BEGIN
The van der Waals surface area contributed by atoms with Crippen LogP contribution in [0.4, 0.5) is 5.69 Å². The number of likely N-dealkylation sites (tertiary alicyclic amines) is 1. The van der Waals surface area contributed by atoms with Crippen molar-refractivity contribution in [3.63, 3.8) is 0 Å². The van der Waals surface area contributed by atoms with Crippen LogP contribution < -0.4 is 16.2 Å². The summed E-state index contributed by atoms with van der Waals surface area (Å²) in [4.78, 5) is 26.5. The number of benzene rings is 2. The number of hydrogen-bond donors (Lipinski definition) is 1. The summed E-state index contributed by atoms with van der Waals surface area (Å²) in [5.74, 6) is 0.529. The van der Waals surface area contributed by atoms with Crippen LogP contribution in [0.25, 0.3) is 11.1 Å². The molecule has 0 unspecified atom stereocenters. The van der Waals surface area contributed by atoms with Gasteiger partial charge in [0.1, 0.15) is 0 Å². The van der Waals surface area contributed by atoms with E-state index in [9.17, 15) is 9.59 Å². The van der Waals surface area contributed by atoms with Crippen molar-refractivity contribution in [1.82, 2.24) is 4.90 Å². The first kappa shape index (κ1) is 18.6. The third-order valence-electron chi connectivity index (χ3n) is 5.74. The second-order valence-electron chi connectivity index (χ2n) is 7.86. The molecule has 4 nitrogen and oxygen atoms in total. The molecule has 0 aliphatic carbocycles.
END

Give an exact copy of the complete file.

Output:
The van der Waals surface area contributed by atoms with Crippen LogP contribution in [0.4, 0.5) is 5.69 Å². The number of likely N-dealkylation sites (tertiary alicyclic amines) is 1. The van der Waals surface area contributed by atoms with Crippen molar-refractivity contribution in [3.63, 3.8) is 0 Å². The van der Waals surface area contributed by atoms with Crippen LogP contribution < -0.4 is 16.2 Å². The summed E-state index contributed by atoms with van der Waals surface area (Å²) in [4.78, 5) is 26.5. The number of benzene rings is 2. The number of hydrogen-bond donors (Lipinski definition) is 1. The summed E-state index contributed by atoms with van der Waals surface area (Å²) in [5.74, 6) is 0.529. The van der Waals surface area contributed by atoms with Crippen LogP contribution in [0.25, 0.3) is 11.1 Å². The molecule has 0 unspecified atom stereocenters. The van der Waals surface area contributed by atoms with Gasteiger partial charge in [0.1, 0.15) is 0 Å². The van der Waals surface area contributed by atoms with E-state index in [9.17, 15) is 9.59 Å². The van der Waals surface area contributed by atoms with Crippen molar-refractivity contribution in [1.82, 2.24) is 4.90 Å². The first kappa shape index (κ1) is 18.6. The third-order valence-electron chi connectivity index (χ3n) is 5.74. The second-order valence-electron chi connectivity index (χ2n) is 7.86. The molecule has 4 nitrogen and oxygen atoms in total. The molecule has 0 aliphatic carbocycles.